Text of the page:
'Sheer hatred': Dying indigenous woman films nurses taunting and berating her in her final moments.
A disturbing video shows hospital staff in Canada verbally abusing a dying indigenous woman as she writhes in anguish.
Joyce Echaquan, 37, from Manawan, died two days after being admitted to Joliette hospital in Quebec with stomach pains.
In her final moments, the mom-of-seven recorded a Facebook Live video, capturing the disparaging remarks she received from those meant to care for her.
The footage shows Joyce desperately trying to breathe in between moans and screams of anguish.
Then, a nurse says in French:
You're stupid as hell.
Are you done acting stupid?
Despite the mom's cries of pain, the verbal abuse continues with another nurse saying:
You made some bad choices, my dear. What are your children going to think, seeing you like this?
And the first nurse responds:
She's good at having sex, more than anything else.
Joyce's family said the mother also had a heart problem, and they believe she died after the nurses gave her too much morphine.
'The Worst Face of Racism'
The disturbing footage has since prompted an investigation that led to the firing of one nurse.
It has also sparked a wave of criticism and protest both on social media and the streets of Canada.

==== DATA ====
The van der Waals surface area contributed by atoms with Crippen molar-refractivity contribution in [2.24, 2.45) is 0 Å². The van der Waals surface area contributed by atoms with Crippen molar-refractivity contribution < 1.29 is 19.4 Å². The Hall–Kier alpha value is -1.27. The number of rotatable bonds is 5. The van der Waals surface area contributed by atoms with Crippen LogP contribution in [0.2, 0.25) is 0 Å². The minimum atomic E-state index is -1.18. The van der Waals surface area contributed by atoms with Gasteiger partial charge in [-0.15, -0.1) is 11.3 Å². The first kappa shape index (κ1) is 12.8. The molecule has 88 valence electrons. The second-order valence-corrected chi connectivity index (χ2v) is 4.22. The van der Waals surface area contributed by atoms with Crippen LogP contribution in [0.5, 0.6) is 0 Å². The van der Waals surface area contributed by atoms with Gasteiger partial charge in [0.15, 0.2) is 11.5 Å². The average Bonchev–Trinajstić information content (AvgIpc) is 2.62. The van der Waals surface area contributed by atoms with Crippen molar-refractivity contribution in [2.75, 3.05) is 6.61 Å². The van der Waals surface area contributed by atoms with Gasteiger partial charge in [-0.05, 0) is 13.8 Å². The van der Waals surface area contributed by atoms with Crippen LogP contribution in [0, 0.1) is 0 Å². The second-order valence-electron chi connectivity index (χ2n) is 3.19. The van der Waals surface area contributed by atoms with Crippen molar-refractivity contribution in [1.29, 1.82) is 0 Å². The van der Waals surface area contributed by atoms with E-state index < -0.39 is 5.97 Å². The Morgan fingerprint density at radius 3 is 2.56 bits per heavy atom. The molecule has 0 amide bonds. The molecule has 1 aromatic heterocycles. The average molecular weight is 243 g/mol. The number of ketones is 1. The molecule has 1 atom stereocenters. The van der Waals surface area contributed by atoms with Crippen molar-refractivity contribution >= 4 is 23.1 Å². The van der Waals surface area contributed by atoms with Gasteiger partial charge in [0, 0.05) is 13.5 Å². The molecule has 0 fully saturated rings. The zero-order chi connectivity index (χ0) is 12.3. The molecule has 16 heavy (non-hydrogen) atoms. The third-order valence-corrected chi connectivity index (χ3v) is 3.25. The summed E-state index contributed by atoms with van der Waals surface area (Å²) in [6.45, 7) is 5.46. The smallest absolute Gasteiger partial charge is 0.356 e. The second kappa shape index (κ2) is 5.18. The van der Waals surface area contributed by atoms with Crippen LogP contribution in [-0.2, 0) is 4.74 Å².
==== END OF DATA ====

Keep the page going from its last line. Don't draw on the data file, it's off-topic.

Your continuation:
Echaquan's husband, Carol Dubé, said:
How many more people need to die so that finally we recognize that there is systemic racism against us Indigenous people?
I am convinced that my wife died because systemic racism contaminated the Joliette hospital.
Joyce was a member of the Atikamekw indigenous tribe, which inhabits parts of southern Quebec.
Quebec Premier François Legault condemned the staff's actions, indicating the event reflects a broader racism issue.
The nurses, what they said, is totally unacceptable, it's racist…
We must fight this racism.
Meanwhile, the Native Women's Association of Canada said in a statement:
Joyce Echaquan went to the hospital for medical help.
Instead, she was told she's stupid, only good for sex and she would be better off dead as she pleaded for help before dying.
Mary Hannaburg, vice-president of Quebec Native Women, added:
[Joyce] video is a very hard thing to hear and to listen to.
We will not tolerate racism in any given form toward Indigenous people.
Canada is No Stranger to Historical Abuses Against Indigenous Peoples
Joyce's death comes amid ongoing concerns over the treatment of indigenous people in Canada, who make up about five percent of the country's 37 million population.
Just last year, researchers discovered that 2,800 Indigenous children died anonymously in state-run boarding schools during the 19th and 20th centuries.
Quebec's government also found systemic discrimination against indigenous people accessing public services.